To what extent are the witches in the tragedy Macbeth responsible for Macbeth’s actions? The Three witches in the tragedy Macbeth are introduced right at the beginning of the play. They recount to Macbeth three prophesies.
That Macbeth will be Thane of Cawdor, Thane of Glams and King. These prophesies introduce Macbeth to ideas of greatness. Macbeth will eventually follow through on killing king Duncan. It was sometimes thought that the witches had the ability to reverse the natural order of things. This brings into the play idea of fate and the role with which it has in the play.
One can ponder if Macbeth ever had a chance of doing what was right after he met with the witches. It is however, more realistic to believe that Macbeth was responsible for his own actions throughout the play and in the end it was he who made the final decisions. The witches could foretell the future, they can add temptation, and influence Macbeth, but they can not control his destiny. Macbeth creates his own misery when he is driven by his own sense of guilt.
This causes him to become insecure as to the reasons for his actions which in turn causes him to commit more murders. The witches offer great enticement, but it is in the end, each individuals decision to fall for the temptation, or to be strong enough to resist their captivation. The three Witches are only responsible for the introduction of these ideas and for further forming ideas in Macbeth head, but they are not responsible for his actions throughout the play. Lady Macbeth is shown early in the play as an ambitious woman with a single purpose. She can manipulate Macbeth easily. This is shown in the line “That I may pour my spirits in thine ear”.
(I,V, 26) She is selfless, and wants what is best for her husband. Before the speech that Lady Macbeth gives in act one scene five, Macbeth is resolved not to go through with the killing of the king. However, Lady Macbeth manipulates at Macbeth’s self-esteem by playing on his manliness and his bravery. This then convinces Macbeth to commit regicide. It is like a child who is easily guided. Lady Macbeth knows this and acts on it accordingly.
Although Macbeth has the final say in whether or not to go through with the initial killing, he loves Lady Macbeth and wants to make her happy. Lady Macbeth is the dominating individual in the relationship which is shown in her soliloquy in Act 1 Scene It seems that she can convince him to do anything as long as she pushes the right buttons. On the other hand, as the play progresses, and Duncan is killed, there is a reversal of natural order, and Macbeth becomes the dominating partner. Lady Macbeth becomes subservient.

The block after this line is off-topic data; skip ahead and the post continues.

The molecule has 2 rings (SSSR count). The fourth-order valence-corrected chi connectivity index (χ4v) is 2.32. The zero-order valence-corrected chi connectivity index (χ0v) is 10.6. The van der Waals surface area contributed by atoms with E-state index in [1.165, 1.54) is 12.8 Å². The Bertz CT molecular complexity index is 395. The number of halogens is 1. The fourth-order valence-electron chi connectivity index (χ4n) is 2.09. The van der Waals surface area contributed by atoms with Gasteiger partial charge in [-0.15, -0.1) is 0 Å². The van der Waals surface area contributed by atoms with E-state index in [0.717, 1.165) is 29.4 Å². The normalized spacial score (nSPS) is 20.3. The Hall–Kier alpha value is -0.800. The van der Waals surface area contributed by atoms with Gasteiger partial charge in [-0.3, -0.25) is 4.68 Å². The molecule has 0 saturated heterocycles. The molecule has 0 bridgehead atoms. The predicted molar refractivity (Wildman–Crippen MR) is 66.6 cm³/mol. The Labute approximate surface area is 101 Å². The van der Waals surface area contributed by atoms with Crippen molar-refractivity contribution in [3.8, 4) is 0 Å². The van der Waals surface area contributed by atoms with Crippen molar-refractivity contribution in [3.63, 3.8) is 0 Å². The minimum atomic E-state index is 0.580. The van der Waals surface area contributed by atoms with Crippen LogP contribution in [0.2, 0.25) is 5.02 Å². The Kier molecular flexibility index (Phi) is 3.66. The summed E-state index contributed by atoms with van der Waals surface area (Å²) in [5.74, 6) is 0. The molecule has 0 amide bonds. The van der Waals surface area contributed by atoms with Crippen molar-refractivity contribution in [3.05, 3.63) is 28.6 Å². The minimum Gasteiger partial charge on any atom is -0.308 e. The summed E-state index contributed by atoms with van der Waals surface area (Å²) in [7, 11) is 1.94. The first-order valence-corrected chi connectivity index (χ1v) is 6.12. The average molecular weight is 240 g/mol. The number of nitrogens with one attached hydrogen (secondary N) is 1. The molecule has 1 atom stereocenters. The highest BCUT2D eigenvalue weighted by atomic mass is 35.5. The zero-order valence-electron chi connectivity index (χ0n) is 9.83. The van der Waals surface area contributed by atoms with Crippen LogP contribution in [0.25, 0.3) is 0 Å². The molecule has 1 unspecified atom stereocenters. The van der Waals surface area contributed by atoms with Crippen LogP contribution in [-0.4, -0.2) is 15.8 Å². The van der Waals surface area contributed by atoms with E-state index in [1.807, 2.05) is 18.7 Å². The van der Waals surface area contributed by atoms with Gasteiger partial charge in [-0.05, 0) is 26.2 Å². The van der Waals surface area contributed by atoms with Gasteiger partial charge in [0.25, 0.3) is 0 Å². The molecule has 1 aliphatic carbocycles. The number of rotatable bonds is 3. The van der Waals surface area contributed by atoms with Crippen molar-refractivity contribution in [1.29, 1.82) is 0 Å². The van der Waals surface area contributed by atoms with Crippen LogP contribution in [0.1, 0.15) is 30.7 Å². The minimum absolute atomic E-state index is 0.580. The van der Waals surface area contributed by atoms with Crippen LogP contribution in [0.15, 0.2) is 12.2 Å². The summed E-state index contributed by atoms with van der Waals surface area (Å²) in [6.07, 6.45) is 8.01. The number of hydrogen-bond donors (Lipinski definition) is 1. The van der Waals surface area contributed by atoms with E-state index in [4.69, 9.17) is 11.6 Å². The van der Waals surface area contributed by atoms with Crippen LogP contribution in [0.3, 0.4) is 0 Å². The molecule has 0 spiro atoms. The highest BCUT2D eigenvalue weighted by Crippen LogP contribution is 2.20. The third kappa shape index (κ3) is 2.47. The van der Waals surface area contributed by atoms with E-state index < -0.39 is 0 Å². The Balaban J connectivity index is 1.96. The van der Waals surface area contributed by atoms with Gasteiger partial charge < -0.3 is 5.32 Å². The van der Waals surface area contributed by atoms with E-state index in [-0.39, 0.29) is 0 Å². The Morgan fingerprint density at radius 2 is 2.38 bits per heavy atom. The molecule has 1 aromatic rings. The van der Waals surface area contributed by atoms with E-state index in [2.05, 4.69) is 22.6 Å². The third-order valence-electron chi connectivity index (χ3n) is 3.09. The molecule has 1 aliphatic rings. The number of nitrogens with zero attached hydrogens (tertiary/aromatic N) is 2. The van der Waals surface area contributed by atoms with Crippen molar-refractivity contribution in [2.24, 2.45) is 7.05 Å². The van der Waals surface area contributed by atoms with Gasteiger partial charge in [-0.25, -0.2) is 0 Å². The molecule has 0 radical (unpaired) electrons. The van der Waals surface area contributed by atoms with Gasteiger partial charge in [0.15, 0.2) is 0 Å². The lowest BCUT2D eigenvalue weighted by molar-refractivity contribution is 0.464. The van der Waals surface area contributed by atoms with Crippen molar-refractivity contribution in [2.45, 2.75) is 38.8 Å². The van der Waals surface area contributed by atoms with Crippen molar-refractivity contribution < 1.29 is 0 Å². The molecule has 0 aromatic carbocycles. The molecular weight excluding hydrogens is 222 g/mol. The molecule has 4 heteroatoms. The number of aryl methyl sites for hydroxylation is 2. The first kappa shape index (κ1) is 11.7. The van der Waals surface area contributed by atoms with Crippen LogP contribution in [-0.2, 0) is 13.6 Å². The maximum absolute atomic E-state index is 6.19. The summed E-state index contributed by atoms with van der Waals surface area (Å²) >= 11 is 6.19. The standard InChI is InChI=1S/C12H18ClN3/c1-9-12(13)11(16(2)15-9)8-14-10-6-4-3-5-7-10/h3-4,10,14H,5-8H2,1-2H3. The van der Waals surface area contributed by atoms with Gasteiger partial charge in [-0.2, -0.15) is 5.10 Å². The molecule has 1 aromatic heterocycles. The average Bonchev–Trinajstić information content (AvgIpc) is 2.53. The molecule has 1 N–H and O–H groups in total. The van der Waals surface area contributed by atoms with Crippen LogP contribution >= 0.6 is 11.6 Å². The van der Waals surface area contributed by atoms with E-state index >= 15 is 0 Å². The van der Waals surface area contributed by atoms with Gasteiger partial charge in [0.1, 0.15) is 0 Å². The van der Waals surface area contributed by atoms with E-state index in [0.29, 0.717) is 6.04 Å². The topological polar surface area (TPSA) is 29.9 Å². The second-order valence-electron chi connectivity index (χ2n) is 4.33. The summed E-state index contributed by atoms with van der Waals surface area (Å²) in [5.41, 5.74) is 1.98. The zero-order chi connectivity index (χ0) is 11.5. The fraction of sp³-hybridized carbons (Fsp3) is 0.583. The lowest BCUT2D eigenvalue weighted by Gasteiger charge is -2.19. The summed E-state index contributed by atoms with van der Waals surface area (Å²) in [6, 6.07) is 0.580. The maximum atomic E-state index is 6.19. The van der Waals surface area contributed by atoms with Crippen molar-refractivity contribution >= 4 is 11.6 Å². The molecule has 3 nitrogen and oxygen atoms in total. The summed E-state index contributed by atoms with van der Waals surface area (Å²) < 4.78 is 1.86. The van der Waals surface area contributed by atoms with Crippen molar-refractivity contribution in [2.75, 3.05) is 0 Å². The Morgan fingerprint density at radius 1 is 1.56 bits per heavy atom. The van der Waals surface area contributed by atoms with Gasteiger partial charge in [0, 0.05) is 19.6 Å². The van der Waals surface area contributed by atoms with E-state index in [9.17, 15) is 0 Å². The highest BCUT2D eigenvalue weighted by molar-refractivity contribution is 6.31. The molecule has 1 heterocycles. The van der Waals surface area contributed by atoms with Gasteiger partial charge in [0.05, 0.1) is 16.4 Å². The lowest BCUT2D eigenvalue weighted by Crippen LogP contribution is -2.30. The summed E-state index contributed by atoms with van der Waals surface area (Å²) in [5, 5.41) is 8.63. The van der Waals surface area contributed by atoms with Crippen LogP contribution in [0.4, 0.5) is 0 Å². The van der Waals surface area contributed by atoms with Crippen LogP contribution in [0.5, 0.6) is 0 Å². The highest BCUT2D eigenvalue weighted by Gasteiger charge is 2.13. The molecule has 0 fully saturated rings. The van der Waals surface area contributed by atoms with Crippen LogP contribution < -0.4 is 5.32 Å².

She becomes pathetic and only a shadow of her former self. Ambition plays a large role in this tragedy. Both Macbeth and Lady Macbeth have “vaulting ambition” that drives them. Lady Macbeth’s ambition drives her to manipulate Macbeth into committing regicide. Macbeth’s fierce ambition is present before the witch’s prophesies.
He would never have thought seriously about killing Duncan without the witches. Yet the combination of both his ambitious nature and the initial prophesies leads him to kill the king. It is Lady Macbeth who states “Thou wouldst be great/ Art not without ambition.” Macbeth states that it is “his besetting sin: I have no spur/ To prick the sides of my intent, but only/ Vaulting ambition.” Macbeth’s continued ambition is present in his wanting to have a succession of kings after him. Macbeth’s ambition is deep within him and because of this, both the witches and Lady Macbeth are able to sway him to evil. It is this ambition that gets him into so much trouble initially. Once Macbeth kills for the first time, he has no choice but to continue to cover up his wrong doings, or risk loosing everything he has worked so hard for.
In the end, it all comes to Macbeth himself. Everyone is responsible for his own destiny. This is an essential theme in this tragedy. Macbeth chooses to gamble with his soul and when he does this it is only him who chooses to lose it. He is responsible for anything he does and must take total accountability for his actions. Macbeth is the one who made the final decision to carry out his actions.
He made these final decisions and continued with the killings to cover that of King Duncan. The killing of Duncan starts an unstoppable chain of events in the play that ends with the murder of Macbeth and the suicide of Lady Macbeth. Macbeth chooses to murder Duncan. Macbeth, in the beginning had all of the qualities of an honorable gentleman who could become anything. This is all shattered when his ambition overrides his sense of morality.
Although Macbeth is warned as to the validity of the witches prophesies, he is tempted and refuses to listen to reason from Banquo. When the second set of prophesies Macbeth receives begin to show their faults Macbeth blames the witches for deceiving him with half truths. While the witches are not totally responsible for the actions of Macbeth, they are responsible for introducing the ideas to Macbeth which in turn fired up Macbeth’s ambition and led to a disastrous and unnecessary chain of events. Bibliography: